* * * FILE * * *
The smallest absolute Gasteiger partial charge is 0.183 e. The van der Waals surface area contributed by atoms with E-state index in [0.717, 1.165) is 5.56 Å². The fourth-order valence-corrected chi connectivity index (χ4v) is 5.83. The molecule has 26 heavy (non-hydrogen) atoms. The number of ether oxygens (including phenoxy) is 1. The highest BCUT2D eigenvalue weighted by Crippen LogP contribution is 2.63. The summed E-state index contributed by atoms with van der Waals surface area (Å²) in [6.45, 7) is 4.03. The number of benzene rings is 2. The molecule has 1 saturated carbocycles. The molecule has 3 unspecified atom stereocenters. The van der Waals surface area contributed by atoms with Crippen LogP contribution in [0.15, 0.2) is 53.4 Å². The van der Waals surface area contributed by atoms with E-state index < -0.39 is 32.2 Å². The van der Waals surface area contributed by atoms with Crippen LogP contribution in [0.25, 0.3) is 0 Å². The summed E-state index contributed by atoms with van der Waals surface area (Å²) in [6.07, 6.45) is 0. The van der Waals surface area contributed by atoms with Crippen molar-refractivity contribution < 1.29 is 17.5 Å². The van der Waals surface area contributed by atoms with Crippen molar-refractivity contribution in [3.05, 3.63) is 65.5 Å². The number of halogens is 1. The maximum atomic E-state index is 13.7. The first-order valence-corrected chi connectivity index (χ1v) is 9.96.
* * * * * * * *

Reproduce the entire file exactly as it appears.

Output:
The smallest absolute Gasteiger partial charge is 0.183 e. The van der Waals surface area contributed by atoms with E-state index in [0.717, 1.165) is 5.56 Å². The fourth-order valence-corrected chi connectivity index (χ4v) is 5.83. The molecule has 26 heavy (non-hydrogen) atoms. The number of ether oxygens (including phenoxy) is 1. The highest BCUT2D eigenvalue weighted by Crippen LogP contribution is 2.63. The summed E-state index contributed by atoms with van der Waals surface area (Å²) in [6.45, 7) is 4.03. The number of benzene rings is 2. The molecule has 1 saturated carbocycles. The molecule has 3 unspecified atom stereocenters. The van der Waals surface area contributed by atoms with Crippen LogP contribution in [0.15, 0.2) is 53.4 Å². The van der Waals surface area contributed by atoms with E-state index < -0.39 is 32.2 Å². The van der Waals surface area contributed by atoms with Crippen LogP contribution in [0.25, 0.3) is 0 Å². The summed E-state index contributed by atoms with van der Waals surface area (Å²) in [6.07, 6.45) is 0. The van der Waals surface area contributed by atoms with Crippen molar-refractivity contribution < 1.29 is 17.5 Å². The van der Waals surface area contributed by atoms with Crippen molar-refractivity contribution in [3.05, 3.63) is 65.5 Å². The number of halogens is 1. The maximum atomic E-state index is 13.7. The first-order valence-corrected chi connectivity index (χ1v) is 9.96.